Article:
When one company is taken over by another, the capital and assets of the first company are transferred to the second company. The absorbed company disappears as a company and forms part of the absorbing company.
The term "absorption of a company" must be differentiated from that of "company merger”. The merger occurs when both companies merge, disappear and form a new one. That new company then possesses the rights and obligations of the two that have disappeared.
Types of company takeovers
The takeover of a company can be done in two different ways:
- Voluntary absorption. In this case, both companies reach an agreement. The absorbed company will receive an amount of money and will voluntarily allow itself to be absorbed by the stronger company. This type of absorption usually occurs when a company is going through an economic crisis and wants to avoid bankruptcy. The absorbing company may also offer the absorbed company some participation or some specific positions within the company.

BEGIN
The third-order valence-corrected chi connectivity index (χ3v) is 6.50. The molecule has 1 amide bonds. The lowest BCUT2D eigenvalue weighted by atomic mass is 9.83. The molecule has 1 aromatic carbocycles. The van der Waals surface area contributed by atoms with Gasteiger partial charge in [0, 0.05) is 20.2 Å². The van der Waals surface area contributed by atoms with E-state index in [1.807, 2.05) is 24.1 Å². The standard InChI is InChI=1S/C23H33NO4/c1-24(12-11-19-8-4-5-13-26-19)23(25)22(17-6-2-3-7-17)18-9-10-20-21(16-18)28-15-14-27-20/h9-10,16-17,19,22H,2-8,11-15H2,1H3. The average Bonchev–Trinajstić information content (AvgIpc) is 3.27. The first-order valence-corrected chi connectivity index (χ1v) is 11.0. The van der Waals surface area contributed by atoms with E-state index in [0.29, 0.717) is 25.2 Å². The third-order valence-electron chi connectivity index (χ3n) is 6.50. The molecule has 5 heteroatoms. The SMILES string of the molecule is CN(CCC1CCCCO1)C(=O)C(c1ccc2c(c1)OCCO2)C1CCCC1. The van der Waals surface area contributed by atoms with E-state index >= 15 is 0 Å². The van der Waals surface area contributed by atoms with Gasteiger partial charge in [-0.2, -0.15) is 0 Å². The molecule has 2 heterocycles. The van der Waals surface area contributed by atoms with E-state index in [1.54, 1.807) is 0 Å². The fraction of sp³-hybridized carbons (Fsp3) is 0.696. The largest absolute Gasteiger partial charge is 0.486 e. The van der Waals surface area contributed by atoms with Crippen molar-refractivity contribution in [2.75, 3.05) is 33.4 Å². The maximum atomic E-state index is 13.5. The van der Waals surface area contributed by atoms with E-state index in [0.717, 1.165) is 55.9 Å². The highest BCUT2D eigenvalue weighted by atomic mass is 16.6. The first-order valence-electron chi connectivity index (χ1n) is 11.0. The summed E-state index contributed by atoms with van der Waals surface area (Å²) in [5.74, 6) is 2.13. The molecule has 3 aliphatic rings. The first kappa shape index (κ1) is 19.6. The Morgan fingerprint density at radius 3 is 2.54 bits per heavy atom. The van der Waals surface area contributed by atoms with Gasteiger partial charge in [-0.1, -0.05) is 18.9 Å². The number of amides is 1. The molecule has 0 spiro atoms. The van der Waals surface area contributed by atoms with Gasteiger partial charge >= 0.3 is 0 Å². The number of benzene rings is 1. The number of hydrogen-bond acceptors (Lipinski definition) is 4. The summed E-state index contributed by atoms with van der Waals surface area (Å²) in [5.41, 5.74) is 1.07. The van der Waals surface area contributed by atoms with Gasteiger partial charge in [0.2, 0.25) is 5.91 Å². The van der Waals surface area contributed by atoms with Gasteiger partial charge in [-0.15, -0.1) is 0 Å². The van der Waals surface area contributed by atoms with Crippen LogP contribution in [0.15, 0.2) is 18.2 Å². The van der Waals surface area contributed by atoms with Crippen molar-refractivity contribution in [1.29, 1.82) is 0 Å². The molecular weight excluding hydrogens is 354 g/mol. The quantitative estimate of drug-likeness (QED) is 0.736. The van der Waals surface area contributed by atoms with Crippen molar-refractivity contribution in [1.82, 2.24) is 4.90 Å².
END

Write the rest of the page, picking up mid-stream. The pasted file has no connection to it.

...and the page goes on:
- Takeover using a hostile takeover bid. A company can make a takeover bid, that is, a takeover bid, in a hostile manner. In this case, the company that carries out the hostile takeover bid intends to buy the shares of the company to be acquired without any type of negotiations, that is, the future acquired company does not want to be absorbed. Thus, there is a confrontation between both companies and usually ends in a rise in the value of the offer to shareholders.
The takeover of companies has both advantages and disadvantages. An absorbing company can take advantage of the network of distribution, customers and all kinds of structures of the absorbed company to expand and increase its profitability. However, it may also be the case that the investment of money is not profitable and the established objectives are not achieved.
Thus, the strategic, economic and market plan must be analyzed well, and have clear objectives.